For those who value calm and sea breezes more than battlefields and forts – there’s the Chanonry Point Lighthouse. Built in the 19th century, it was designed as a one man facility, but now it’s operated automatically through Northern Lighthouse Board’s offices in Edinburgh. The tower is 13 meters high, and is one of the best places to observe the dolphins playing. There’s also another feature – the keeper’s cottages built in the Egyptian style, as preferred by the designer, Alan Stevenson, at that time.
Chanonry Point and its surroundings have every trait of a perfect weekend destination if you’re looking for a fine Highland trip. The attractions are easy to get to due to the proximity of Inverness, and buses and coaches operate often. The trip to see the dolphins is definitely high on our list of places to visit in 2015!
It’s Hogmanay time! Even though London was hailed the most popular city-break for New Year’s Eve, if you want a Scottish celebration – Edinburgh is the only place to be! Prepare for 3 days of music, fun, fire and lights – one of the biggest New Year parties in the world!
The etymology of the word Hogmanay is obscure, although there are some hints on its origins. It may come from Norse, Goidelic (Insular Celtic) or French. In the Norse language, the haugmenn or hoghmenn mean the hill people – probably elves or trolls, and the celebrations were supposed to banish them back to the sea. The Goidelic version derives the word from Manx hog-un-naa or hob dy naa, which referred to Hallowe’en, and the French one – to the New Year gift or the celebration itself (aguillanneuf). Some other sources state that it might come from Gaelic og maidne (new morning), Flemish hoog min dag (day of great love) or the Anglo-Saxon haleg monath (holy month). Whatever the origins are, which we may never truly discover, Hogmanay in modern times is a massive celebration that gathers thousands of people and is an unforgettable experience!
The fun begins on December 30th with the Torchlight Procession, starting at George IV Bridge and heading to Waterloo Place and Calton Hill. Last year there were 35 000 participants! The procession ends with a stunning firework show that can be admired from every side of the city – a truly astonishing view (some even say that taking part in the Edinburgh Hogmanay Torchlight Procession is one of the 100 things you have to do before you die!).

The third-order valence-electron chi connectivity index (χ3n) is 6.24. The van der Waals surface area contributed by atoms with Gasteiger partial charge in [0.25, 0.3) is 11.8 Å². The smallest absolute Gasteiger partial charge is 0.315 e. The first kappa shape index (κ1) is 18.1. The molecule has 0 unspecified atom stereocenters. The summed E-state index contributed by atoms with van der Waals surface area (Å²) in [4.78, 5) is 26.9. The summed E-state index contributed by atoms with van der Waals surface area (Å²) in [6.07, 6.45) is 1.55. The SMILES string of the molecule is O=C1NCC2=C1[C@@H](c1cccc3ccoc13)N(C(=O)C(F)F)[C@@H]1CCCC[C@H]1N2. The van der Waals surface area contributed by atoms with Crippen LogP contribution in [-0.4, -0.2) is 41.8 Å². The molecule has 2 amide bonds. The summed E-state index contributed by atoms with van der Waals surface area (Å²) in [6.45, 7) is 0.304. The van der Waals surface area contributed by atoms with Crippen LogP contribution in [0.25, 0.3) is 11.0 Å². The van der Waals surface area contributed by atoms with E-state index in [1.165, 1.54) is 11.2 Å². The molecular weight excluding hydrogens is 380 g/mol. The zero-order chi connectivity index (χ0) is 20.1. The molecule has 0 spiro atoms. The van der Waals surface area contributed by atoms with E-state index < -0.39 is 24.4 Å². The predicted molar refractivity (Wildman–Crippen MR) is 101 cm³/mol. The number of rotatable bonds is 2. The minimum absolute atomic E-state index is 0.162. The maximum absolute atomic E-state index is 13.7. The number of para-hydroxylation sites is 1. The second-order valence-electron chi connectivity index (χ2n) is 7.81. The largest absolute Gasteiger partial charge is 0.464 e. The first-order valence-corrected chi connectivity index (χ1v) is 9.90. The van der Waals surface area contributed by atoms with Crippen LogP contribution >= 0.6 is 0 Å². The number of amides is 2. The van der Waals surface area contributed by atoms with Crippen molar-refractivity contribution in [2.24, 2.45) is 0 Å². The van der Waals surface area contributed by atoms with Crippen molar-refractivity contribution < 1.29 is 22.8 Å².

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During those days, you may take part in many cultural and artistic events. Famous musicians, often Scots themselves, are often invited to give concerts – during previous celebrations you could listen to, among others, The Proclaimers, Biffy Clyro and Calvin Harris. This year you may dance with Lilly Allen, The Twilight Sad and Young Fathers. Remember that the concerts are not free, so get tickets in advance while they’re still available! If you prefer more contemplative ambiance, there is a Christmas carol concert held in the candlelit St Gile’s Cathedral – this will surely be an unforgettable and beautiful event, especially considering the setting and atmosphere!
When the clock strikes midnight, you’d better know the words of Auld Lang Syne! This has become a tradition not only in Edinburgh or in Scotland, but across the whole of Britain. There is a custom that the people singing form circles and start to dance, so don’t be surprised to see this on the Edinburgh streets this year! At the end, everyone usually cross their hands at the breast, then approach the middle, reestablish the circle and turn around to stand with the face outside the circle while still holding the hands of their neighbors. Auld Lang Syne is quite old, believed to be written (or, at least, written down) by Robert Burns, and the average English speaker probably will need a few of the older Scots words translated to understand what they are singing about! The song is a popular selection for the celebrations marking the ends and new beginnings, and is also popular during funerals, graduations, and of course, the celebrations to commemorate Robert Burns.